Humphrey’s Peak Hike…

Kachina peaks Wilderness - Inner Basin

A Little History…

Written in the Summit Journal found at Humphrey’s Peak:

As Sacred Peaks for the Hopi, Navajo, Hualapai, Yavapai, Zuni, Southern Paiute, Acoma and five Apache tribes; the Peaks are named by the Native Americans as: Nuva’tuk-iya-ovi (Place of High Snows) {Hopi}; Dook’o’oslid (Shining on Top) or Diichili Dzil (Abalone Shell Mountain {Navajo}.  These Peaks mark the southwestern-most boundary of the Dineta’s homeland.

The San Francisco Peaks were so names for the Patron Saint St. Francis of Assisi, by Spanish Franciscan Friars during their missionary work with the Native Americans in 1629.

Humphrey’s Peak was named in the mid-1880’s for Brigadier General Andrew Atkinson Humphreys who, during the Civil War, interpreted the survey information of the area which was collected by various previous expeditions.  He most likely never say the San Francisco Peaks.

Brig. General Humphreys had been part of the Ives Expedition as a civil engineer and Captain.  He entered the Civil War as a Major in 1861 and as of 1866 had been promoted to Brigadier General and Chief of Engineers.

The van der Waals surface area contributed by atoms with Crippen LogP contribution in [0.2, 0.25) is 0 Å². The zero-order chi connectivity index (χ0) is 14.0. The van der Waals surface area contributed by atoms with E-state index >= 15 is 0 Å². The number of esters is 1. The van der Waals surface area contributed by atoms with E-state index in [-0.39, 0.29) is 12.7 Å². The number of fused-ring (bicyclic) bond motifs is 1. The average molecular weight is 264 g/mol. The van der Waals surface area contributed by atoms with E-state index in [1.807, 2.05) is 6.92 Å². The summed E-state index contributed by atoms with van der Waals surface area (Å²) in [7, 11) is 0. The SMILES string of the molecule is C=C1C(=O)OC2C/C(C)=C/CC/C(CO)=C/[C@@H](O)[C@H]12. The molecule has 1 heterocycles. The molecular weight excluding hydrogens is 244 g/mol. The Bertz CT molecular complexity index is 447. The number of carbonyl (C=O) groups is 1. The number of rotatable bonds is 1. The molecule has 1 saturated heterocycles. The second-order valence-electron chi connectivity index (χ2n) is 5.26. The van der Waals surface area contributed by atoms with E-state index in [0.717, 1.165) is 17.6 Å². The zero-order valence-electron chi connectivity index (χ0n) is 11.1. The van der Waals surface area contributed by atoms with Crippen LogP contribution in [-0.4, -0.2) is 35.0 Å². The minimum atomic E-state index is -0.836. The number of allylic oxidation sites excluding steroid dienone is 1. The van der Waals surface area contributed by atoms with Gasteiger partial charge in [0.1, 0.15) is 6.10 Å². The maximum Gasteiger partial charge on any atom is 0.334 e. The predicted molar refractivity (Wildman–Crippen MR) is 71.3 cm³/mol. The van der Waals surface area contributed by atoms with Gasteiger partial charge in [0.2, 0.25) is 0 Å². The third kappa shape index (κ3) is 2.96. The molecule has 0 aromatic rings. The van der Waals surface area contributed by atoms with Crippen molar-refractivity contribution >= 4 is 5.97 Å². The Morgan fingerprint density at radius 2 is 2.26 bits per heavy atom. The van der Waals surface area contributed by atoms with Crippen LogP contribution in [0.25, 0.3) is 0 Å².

Before joining the Powell expedition to survey the Rockies in 1874, American Geologist Grove Karl Gilbert (G.K. Gilbert) was the first geologist to join the famous George M. Wheeler Geographical Survey (Wheeler Survey) of the US west of the 100th meridian (1871).  During his work with Wheeler, Gilbert named Humphrey’s Peak after the civil war general.

Humphrey's Peak

Personal Background…

I’ve always wanted to hike Humphrey’s Peak.  Probably since my first glimpse of it’s impressive silhouette on a drive to visit Grand Canyon in the late 90’s.  It’s always been there, nagging at me, taunting me…but I’d never really thought seriously about hiking the Peak until this year.  As soon as I started thinking about it, I knew I needed to do it.  Especially when I started talking with Matt Mills (@ThePeakSeeker) about hiking Humphrey’s back in June.